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Ann Rehabil Med > Volume 47(6); 2023 > Article
Shin: Early Is Better, Then, How Early and How to Apply: Practical Approach of Botulinum Toxin Injection
Early rehabilitation after stroke has been one of key principles for successful rehabilitation [1]. It helps prevent secondary complications such as contractures or deep vein thrombosis and facilitates neuroplasticity. However, the AVERT (A Very Early Rehabilitation Trial) trial presented some cautionary findings. However, results of AVERT study reminded us that there are things to be careful about early rehabilitation and there is no one-size-fits-all approach to stroke patients. Moreover, it emphasizes the need for a personalized approach in stroke rehabilitation [2,3].
Similarly to early rehabilitation, early management of post-stroke spasticity (PSS) has been recommended, as it improves function and quality of life [4]. As for botulinum toxin injection (BoNT) which is a first-line treatment for PSS, early injection of BoNT is also advocated [5,6]. Still, there is no consensus regarding the “early” in early BoNT injection, such that variety of criteria have been used from 3 weeks after stroke to 6 months after stroke [7,8]. This heterogeneity is one of obstacles to widespread of early BoNT injection in clinics. Review on the post-stroke spastic movement disorder and botulinum toxin A therapy: early detection and early injection published in the previous issue of the Annals of Rehabilitation Medicine recommended injection within 3 months following stroke (until early subacute phase of stroke) based on several reasons including prevalence, pathophysiology, and neural plasticity of PSS [9]. Therefore, 3 months after stroke, that is until early subacute phase of stroke seems correct to define “early” in early BoNT injection.
Despite of this general recommendation on early BoNT injection, concern about optimal timing and dose remains. It is difficult to estimate optimal dose at the time of injection because it is difficult to predict spasticity in the future based on the present status, especially at the early injection time. If the current spasticity is on the plateau at the peak and there is no significant change in the future, there will be no difficulty in determining the injection dose. Problems can occur when spasticity changes at the time of early injection. When it is expected that the spasticity will become more severe than at the current time, the BoNT dose will be adjusted higher than the currently needed dose. However, if the spasticity does not get more severe than expected in the future after the injection, over-weakness secondary to BoNT will occur. On the contrary, if the spasticity becomes more severe than expected, the effect of the BoNT injection will be insufficient secondary to insufficient amount of BoNT. This lack of BoNT dose is also problematic because even if additional injections are needed, the patient must wait three months to prevent BoNT antibody production. At this point, it would be right to evaluate the state of spasticity through continuous follow-up and determine the optimal BoNT-A injection time and dose accordingly, rather than determining the BoNT-A dose through a single evaluation of spasticity.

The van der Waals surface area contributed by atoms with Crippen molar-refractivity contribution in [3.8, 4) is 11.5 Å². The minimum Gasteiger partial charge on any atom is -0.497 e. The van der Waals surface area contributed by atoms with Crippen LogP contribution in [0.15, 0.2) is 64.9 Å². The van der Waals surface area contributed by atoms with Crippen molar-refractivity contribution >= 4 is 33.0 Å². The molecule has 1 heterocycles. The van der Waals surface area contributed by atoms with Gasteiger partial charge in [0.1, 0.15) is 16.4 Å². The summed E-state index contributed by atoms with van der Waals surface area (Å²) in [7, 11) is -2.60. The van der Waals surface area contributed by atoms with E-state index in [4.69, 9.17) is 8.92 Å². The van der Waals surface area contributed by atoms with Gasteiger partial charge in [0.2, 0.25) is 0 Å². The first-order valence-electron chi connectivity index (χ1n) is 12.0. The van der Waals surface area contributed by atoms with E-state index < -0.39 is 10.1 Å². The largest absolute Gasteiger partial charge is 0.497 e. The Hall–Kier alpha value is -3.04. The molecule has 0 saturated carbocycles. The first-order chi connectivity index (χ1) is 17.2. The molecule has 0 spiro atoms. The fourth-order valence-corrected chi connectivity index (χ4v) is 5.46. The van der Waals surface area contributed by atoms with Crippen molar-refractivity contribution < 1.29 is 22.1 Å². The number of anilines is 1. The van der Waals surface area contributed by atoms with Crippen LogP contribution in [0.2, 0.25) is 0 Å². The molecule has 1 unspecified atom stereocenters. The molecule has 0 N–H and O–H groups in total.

Of note, over-weakness might not be a major consideration in early BoNT injection. Well-known concept “deforming spastic paresis,” which emphasized muscle extensibility as well as neural disorder of motor command, recommended prevention or minimization of emergence of spastic myopathy [10]. Furthermore, the concept of “therapeutic weakness” emphasized the BoNT-induced weakness of spastic antagonist, which is followed by less resistance to voluntary activation of agonist leading to improved voluntary control of both agonist and antagonists [11]. These conceptual approaches were confirmed to be effective among patients with chronic stroke and the beneficial effects is expected to be profound with early BoNT injection considering the chance to regain muscle strength, less developed deforming spastic paresis, and neuroplasticity [12].
Early BoNT injection, specifically within early subacute phase of stroke is strongly recommended as a standard care in stroke rehabilitation. Furthermore, decisions of optimal time and dose should be made on a case-by-case basis taking into account the individual’s goal, strength as well as spasticity, keeping in mind that early BoNT-injection is not a one-size-fits-all solution.

CONFLICTS OF INTEREST

Joon-Ho Shin is an Editorial Board member of Annals of Rehabilitation Medicine. The author did not engage in any part of the review and decision-making process for this manuscript. Otherwise, no potential conflict of interest relevant to this article was reported.

FUNDING INFORMATION

This work was supported by the Technology Innovation Program (or Industrial Strategic Technology Development Pro­gram-Technology Innovation Program [No. 20014480]) funded by the Ministry of Trade, Industry & Energy (MOTIE, Sejong, Korea).

REFERENCES

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